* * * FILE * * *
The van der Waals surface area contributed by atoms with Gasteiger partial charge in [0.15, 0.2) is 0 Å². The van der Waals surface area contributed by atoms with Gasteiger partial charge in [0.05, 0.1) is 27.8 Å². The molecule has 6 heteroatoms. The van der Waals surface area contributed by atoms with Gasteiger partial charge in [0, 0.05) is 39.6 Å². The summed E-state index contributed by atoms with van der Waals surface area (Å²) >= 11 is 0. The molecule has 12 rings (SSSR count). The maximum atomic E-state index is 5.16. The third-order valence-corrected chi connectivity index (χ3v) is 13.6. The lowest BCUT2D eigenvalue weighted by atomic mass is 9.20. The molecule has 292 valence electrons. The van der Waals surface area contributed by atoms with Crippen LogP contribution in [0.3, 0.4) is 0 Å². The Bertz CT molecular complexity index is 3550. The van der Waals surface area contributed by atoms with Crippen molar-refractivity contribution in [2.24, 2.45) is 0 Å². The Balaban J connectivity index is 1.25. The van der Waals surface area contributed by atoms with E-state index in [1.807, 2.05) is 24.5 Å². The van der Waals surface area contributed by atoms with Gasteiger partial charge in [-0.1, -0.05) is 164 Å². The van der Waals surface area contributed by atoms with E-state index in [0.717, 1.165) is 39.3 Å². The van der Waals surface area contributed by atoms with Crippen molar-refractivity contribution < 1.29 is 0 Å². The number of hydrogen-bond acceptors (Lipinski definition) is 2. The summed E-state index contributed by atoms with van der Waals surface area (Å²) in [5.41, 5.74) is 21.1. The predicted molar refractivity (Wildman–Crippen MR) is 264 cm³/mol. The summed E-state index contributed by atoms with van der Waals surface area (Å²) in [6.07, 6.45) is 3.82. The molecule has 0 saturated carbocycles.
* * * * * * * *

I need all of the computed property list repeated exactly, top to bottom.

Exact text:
The van der Waals surface area contributed by atoms with Gasteiger partial charge in [0.15, 0.2) is 0 Å². The van der Waals surface area contributed by atoms with Gasteiger partial charge in [0.05, 0.1) is 27.8 Å². The molecule has 6 heteroatoms. The van der Waals surface area contributed by atoms with Gasteiger partial charge in [0, 0.05) is 39.6 Å². The summed E-state index contributed by atoms with van der Waals surface area (Å²) >= 11 is 0. The molecule has 12 rings (SSSR count). The maximum atomic E-state index is 5.16. The third-order valence-corrected chi connectivity index (χ3v) is 13.6. The lowest BCUT2D eigenvalue weighted by atomic mass is 9.20. The molecule has 292 valence electrons. The van der Waals surface area contributed by atoms with Crippen LogP contribution in [0.3, 0.4) is 0 Å². The Bertz CT molecular complexity index is 3550. The van der Waals surface area contributed by atoms with Crippen molar-refractivity contribution in [2.24, 2.45) is 0 Å². The Balaban J connectivity index is 1.25. The van der Waals surface area contributed by atoms with E-state index in [1.807, 2.05) is 24.5 Å². The van der Waals surface area contributed by atoms with Gasteiger partial charge in [-0.1, -0.05) is 164 Å². The van der Waals surface area contributed by atoms with E-state index in [0.717, 1.165) is 39.3 Å². The van der Waals surface area contributed by atoms with Crippen molar-refractivity contribution < 1.29 is 0 Å². The number of hydrogen-bond acceptors (Lipinski definition) is 2. The summed E-state index contributed by atoms with van der Waals surface area (Å²) in [5.41, 5.74) is 21.1. The predicted molar refractivity (Wildman–Crippen MR) is 264 cm³/mol. The summed E-state index contributed by atoms with van der Waals surface area (Å²) in [6.07, 6.45) is 3.82. The molecule has 0 saturated carbocycles.